Audra McDonald entered and asked Patti LuPone to join her. Audra was slated to sing "First You Dream" by Kander and Ebb, but instead she and Patti sang the duet "Happy Days are Here Again." It always fun to see them to this, and clearly they love singing it together, although it didn't have quite the emotional punch that we would have gotten from Audra's thrilling mezzo with "First You Dream."
Tony Kushner followed this duet by reading an essay that he had written for the occasion. It was a million brilliant, funny, audacious and true words crammed into five minutes. I wish I could remember the words and hopefully it will be published because he did steal the first act, hands down. He had us all agreeing and cheering and I, for one, wanted even more from him.
The Act 1 finale came with Kerry Butler and the Barack on Broadway Ensemble performing Stephen Sondheim's "Our Time" from Merrily We Roll Along. It was a good way to get ready for the evening's big second act.
After a short intermission, finally here came the real stars of the evening. First President Clinton took the stage. It was thrilling seeing him speak again, this being my third time since his first presidential campaign, and frankly there will never be anybody better at public speaking in my opinion. He spoke about President Obama, the nation, what we've done and what we must do. His bottom line, "I don't think it’s important to reelect the President; I think it’s essential to reelect the President -- if we want this country to go in the right direction."
President Obama then joined President Clinton to address us. I think it was a standard stump speech, but he did say it was good to be back on Broadway (there was a similar fundraiser in 2007; in 2008, there was a Broadway for Change concert also headlined by Audra McDonald, which Noah and I attended). He added, "let me thank my producer [Margo Lyon]. That’s usually what you do when you’re on Broadway." He went on to tell a very funny story about Margo, who has produced many Broadway shows, sending him a fake mustasche so he could take a walk in disguise in Central Park.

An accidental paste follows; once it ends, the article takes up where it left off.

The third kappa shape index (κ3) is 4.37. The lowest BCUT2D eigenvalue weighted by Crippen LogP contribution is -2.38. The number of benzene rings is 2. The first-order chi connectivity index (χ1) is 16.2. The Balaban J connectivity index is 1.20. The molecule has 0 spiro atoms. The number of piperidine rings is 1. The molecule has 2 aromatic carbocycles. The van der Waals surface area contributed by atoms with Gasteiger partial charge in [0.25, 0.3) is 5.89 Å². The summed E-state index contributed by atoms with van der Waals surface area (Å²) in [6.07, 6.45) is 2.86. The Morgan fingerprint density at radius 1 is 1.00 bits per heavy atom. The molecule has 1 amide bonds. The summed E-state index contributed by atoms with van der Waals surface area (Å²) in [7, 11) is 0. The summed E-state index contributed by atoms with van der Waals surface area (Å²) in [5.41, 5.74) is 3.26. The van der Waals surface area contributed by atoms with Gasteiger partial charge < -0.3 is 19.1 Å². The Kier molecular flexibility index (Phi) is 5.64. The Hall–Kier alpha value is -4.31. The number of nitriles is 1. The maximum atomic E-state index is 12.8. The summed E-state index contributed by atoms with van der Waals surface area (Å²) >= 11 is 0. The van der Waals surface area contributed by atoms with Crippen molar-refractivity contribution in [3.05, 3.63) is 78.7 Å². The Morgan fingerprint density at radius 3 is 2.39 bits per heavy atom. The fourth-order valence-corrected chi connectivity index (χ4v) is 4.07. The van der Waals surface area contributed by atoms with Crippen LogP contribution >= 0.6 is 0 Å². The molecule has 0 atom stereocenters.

President Obama had us in his hands with highlighting the good that has been done and what we still have to do and how we can do it. I appreciated his and President Clinton's remarks about the automobile industry being "saved by a financial agreement that had management, labor and government restructuring the company." I wanted to shout out for my bosses in the work that they did (and yes, I worked on it too) for General Motors.
I also very much appreciated President Obama's stump for healthcare: "We’re not going to go back to the days when somehow women couldn’t get the preventive care that they need. We don’t need a situation where women aren’t controlling their own health care choices. We don’t need to eliminate Planned Parenthood. I want my daughters to have the same opportunities as my sons. That’s part of what America is about. We’re not turning back the clock. We’re not going backwards."
Both speeches by President Clinton and President Obama are on the official White House website. To read, click here.
For Act 2, most of the performers positioned themselves in two of the boxes on the right of the proscenium . I loved the juxtaposition of these actors- Cheyenne, Megan and Audra sitting in a row, behind them Patti sitting on Mandy's lap while Stockard was propped up behind them; Bobby, Nina and Kerry, et al. sitting together in the rear box . All different in their craft but united behind President Obama.
Seeing one president live and in person is exciting but seeing two is experience that I don't know I'll ever have the chance to repeat. Before I went in the theatre, I talked to my 7 year old niece Cara who wanted to know what I was up to. I told her that I was going to see President Obama at a concert. She said, "Barack Obama? The President of the United States of America? Wow." She sounded in awe, and frankly, I was in awe myself.